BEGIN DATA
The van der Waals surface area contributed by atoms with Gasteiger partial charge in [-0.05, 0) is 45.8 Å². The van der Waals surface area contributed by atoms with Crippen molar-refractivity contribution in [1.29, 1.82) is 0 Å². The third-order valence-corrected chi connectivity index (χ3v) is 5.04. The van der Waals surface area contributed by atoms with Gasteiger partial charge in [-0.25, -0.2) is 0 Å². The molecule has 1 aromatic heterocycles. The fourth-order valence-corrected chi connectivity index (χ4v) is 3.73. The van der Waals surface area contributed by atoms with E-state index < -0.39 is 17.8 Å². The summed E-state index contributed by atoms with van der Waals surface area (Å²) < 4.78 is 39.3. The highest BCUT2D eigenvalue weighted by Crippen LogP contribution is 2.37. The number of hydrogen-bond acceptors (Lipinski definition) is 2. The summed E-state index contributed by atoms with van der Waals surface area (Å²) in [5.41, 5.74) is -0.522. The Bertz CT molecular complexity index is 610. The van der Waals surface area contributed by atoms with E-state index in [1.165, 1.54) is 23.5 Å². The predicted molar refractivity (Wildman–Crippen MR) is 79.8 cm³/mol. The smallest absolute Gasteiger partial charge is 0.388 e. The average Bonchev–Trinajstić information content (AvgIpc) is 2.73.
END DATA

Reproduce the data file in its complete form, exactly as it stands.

The van der Waals surface area contributed by atoms with Gasteiger partial charge in [-0.05, 0) is 45.8 Å². The van der Waals surface area contributed by atoms with Crippen molar-refractivity contribution in [1.29, 1.82) is 0 Å². The third-order valence-corrected chi connectivity index (χ3v) is 5.04. The van der Waals surface area contributed by atoms with Gasteiger partial charge in [-0.25, -0.2) is 0 Å². The molecule has 1 aromatic heterocycles. The fourth-order valence-corrected chi connectivity index (χ4v) is 3.73. The van der Waals surface area contributed by atoms with E-state index < -0.39 is 17.8 Å². The summed E-state index contributed by atoms with van der Waals surface area (Å²) < 4.78 is 39.3. The highest BCUT2D eigenvalue weighted by Crippen LogP contribution is 2.37. The number of hydrogen-bond acceptors (Lipinski definition) is 2. The summed E-state index contributed by atoms with van der Waals surface area (Å²) in [5.41, 5.74) is -0.522. The Bertz CT molecular complexity index is 610. The van der Waals surface area contributed by atoms with E-state index in [1.165, 1.54) is 23.5 Å². The predicted molar refractivity (Wildman–Crippen MR) is 79.8 cm³/mol. The smallest absolute Gasteiger partial charge is 0.388 e. The average Bonchev–Trinajstić information content (AvgIpc) is 2.73.